• PO7.18. Abi Akintola (Netherlands): Can music therapy improve quality of life of persons with dementia? A systematic review
  • PO7.20. Maribel Pino (France): Virtual Diogenes: Treatment of hoarding symptoms in older adults with cognitive impairment using virtual reality
  • PO7.22. Anna-Eva Prick (Netherlands): Effects of music therapy on neuropsychiatric symptoms in people with dementia: A randomized controlled trial
  • PO7.23. Vladimíra Dostálová (Czech Republic): Psychosocial interventions in the care of persons with dementia across Europe – the SIDECARE project
  • PO7.25. Hsiu-Chen Shih (China): Effectiveness of recreational therapy in dementia care - Taiwan daycare center survey
  • PO7.26. Ting-Yun Chou (China): The model of neuropsychologically-based cognitive rehabilitation group for people with dementia
  • PO7.27. Rob Groot Zwaaftink (Netherlands): Ask the Expert - ask your questions on dementie.nl
  • PO7.28. Britt Appelhof (Netherlands): The management of neuropsychiatric symptoms in young-onset dementia: A cluster randomised controlled trial
  • PO7.29. Yu-Chun Chi (China): Three-level prevention framework based community home psychological services for people with dementia
  • PO7.30. Priscilla Doyle (Ireland): A Protocol for a randomised pilot feasibility trial: To explore the feasibility and acceptability of a comprehensive resilience-building psychosocial intervention (CREST)
  • PO7.32. Merle Varik (Estonia): Support groups for informal caregivers of person with dementia in Estonia: The participatory action research
  • PO7.33. Anne Margriet Pot (Netherlands): ‘iSupport’: WHO’s global online training and support program for carers. Part I: Content, implementation and research

PO8. Respite care

  • PO8.1. Claudio Di Lorito (United Kingdom): Public involvement in research: Co-researching with carers of people with dementia in the PrAISED study
  • PO8.2. Emma O’Shea (Ireland): Respite care for people with dementia and their carers: A qualitative study with multiple stakeholders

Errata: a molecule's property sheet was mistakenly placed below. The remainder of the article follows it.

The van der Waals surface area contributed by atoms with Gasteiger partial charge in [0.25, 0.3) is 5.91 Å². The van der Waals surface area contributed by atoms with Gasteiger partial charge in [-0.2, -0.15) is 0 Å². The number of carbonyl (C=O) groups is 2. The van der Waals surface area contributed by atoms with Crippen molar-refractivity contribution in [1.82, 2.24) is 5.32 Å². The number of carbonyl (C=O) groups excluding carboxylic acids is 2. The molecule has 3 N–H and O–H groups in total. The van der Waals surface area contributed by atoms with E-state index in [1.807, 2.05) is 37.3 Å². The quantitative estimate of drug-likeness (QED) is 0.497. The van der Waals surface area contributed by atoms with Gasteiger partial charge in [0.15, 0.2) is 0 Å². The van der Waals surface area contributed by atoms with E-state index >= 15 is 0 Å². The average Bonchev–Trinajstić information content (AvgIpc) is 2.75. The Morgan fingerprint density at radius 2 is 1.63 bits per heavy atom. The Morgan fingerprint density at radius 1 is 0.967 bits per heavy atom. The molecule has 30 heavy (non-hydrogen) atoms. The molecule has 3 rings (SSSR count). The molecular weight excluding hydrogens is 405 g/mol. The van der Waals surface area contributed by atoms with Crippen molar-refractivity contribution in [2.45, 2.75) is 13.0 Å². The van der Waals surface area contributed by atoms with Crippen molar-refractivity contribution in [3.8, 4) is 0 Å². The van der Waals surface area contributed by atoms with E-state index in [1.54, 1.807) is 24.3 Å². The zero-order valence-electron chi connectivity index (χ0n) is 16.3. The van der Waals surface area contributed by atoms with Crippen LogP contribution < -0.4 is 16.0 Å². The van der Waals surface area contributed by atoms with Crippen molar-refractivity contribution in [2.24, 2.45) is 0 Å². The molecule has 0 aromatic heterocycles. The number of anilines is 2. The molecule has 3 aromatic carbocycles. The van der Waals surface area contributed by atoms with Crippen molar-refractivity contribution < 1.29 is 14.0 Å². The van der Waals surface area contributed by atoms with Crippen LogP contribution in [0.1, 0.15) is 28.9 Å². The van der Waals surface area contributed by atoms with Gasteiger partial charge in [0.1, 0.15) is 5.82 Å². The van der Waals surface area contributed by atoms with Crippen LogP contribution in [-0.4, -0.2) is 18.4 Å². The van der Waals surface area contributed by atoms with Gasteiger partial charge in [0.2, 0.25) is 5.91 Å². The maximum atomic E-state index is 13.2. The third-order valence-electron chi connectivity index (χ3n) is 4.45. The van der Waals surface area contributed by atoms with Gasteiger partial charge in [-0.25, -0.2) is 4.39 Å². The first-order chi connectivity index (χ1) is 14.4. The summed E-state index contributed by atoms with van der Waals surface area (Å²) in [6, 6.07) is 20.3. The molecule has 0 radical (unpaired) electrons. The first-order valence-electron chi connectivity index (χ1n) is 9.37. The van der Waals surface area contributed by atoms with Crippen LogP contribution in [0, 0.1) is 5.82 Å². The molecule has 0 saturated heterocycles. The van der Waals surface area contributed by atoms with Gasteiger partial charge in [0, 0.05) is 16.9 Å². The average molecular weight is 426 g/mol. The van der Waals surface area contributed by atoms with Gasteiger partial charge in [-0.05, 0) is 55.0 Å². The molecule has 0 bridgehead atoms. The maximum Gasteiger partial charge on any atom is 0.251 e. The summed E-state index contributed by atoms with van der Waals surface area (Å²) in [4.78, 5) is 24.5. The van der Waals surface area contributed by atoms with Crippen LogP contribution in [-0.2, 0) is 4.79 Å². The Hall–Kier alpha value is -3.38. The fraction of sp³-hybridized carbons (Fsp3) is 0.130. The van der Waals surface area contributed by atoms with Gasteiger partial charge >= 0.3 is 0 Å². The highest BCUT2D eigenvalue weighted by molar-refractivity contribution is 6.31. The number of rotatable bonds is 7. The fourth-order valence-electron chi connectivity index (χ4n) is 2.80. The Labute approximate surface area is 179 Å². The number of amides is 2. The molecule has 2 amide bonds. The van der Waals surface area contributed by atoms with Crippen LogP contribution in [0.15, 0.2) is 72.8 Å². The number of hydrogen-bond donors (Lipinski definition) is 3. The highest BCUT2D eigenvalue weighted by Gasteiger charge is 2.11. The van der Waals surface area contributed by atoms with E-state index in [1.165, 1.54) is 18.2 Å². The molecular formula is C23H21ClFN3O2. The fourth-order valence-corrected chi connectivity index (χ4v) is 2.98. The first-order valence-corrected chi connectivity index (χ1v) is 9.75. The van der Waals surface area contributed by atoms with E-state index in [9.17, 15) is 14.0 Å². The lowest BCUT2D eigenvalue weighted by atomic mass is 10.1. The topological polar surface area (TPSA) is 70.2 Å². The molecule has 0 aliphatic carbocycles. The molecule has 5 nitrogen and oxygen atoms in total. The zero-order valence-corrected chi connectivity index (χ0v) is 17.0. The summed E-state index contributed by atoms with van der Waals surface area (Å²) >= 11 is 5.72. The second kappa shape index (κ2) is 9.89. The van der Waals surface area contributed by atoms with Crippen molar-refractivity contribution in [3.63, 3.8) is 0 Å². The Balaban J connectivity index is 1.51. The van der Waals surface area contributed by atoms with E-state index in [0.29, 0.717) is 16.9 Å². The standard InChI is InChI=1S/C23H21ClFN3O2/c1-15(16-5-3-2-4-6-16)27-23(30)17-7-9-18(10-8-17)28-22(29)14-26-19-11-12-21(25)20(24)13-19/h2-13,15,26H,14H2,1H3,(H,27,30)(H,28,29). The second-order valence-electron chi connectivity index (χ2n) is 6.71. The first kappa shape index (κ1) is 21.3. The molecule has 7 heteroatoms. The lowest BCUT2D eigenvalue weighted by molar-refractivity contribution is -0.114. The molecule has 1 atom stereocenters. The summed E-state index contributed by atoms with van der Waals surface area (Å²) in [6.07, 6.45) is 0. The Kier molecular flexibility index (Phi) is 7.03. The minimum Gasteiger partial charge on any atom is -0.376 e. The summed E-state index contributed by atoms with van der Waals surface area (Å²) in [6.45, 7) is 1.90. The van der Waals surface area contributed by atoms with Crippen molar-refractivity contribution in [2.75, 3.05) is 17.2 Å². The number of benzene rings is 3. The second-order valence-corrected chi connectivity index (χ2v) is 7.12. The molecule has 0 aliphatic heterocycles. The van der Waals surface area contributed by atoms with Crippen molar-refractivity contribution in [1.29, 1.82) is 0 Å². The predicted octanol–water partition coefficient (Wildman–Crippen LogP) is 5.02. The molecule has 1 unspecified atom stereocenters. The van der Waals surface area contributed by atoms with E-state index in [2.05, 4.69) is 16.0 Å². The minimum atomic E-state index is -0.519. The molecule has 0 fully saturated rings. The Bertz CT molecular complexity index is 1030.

• PO8.3. Liv Bjerknes Taranrød (Norway): Self- rated burden of care among next of kin of people with dementia attending a farm- based day care service

Friday, 25 October

PO9. Training and education of care professionals

  • PO9.2. Tatjana Cvetko (Slovenia): Dementia aCROsSLO-Improving the quality of life for persons with dementia on cross-border area Slovenia Croatia
  • PO9.3. Federica Boschi (Italy): Appropriateness improvement and variability decrease of home enteral nutrition (HEN) in people with advanced dementia in “AUSL Romagna”
  • PO9.4. Sarah Janus (Netherlands): Development of a mobile application to monitor psychotropic drug prescriptions
  • PO9.5. Monika Wilhelmi (Germany): Hands-on Dementia. The interactive way to understand dementia. A method to feel the symptoms of dementia
  • PO9.6. Astrid van der Schot (Netherlands): Doing “good” to do well for those with dementia: Developing good practice recommendations and program plans
  • PO9.7. Daniela Holle (Germany): Process evaluation into the response of nursing homes towards the implementation of the case conference concept WELCOME-IdA
  • PO9.8. Charlotte van Teunenbroek (Netherlands): A cluster randomized controlled trial on the effects of tailored intervention- and implementation plans using participatory action research on inappropriate psychotropic drug use in nursing home residents with dementia
  • PO9.9. Nicola Saccasan and Charles Scerri (Malta): Dementia knowledge, attitudes and training needs of student and qualified speech-language pathologists: A countrywide study
  • PO9.10. Janice McAlister (United Kingdom): The use of simulation video feedback to improve educational outcomes in dementia training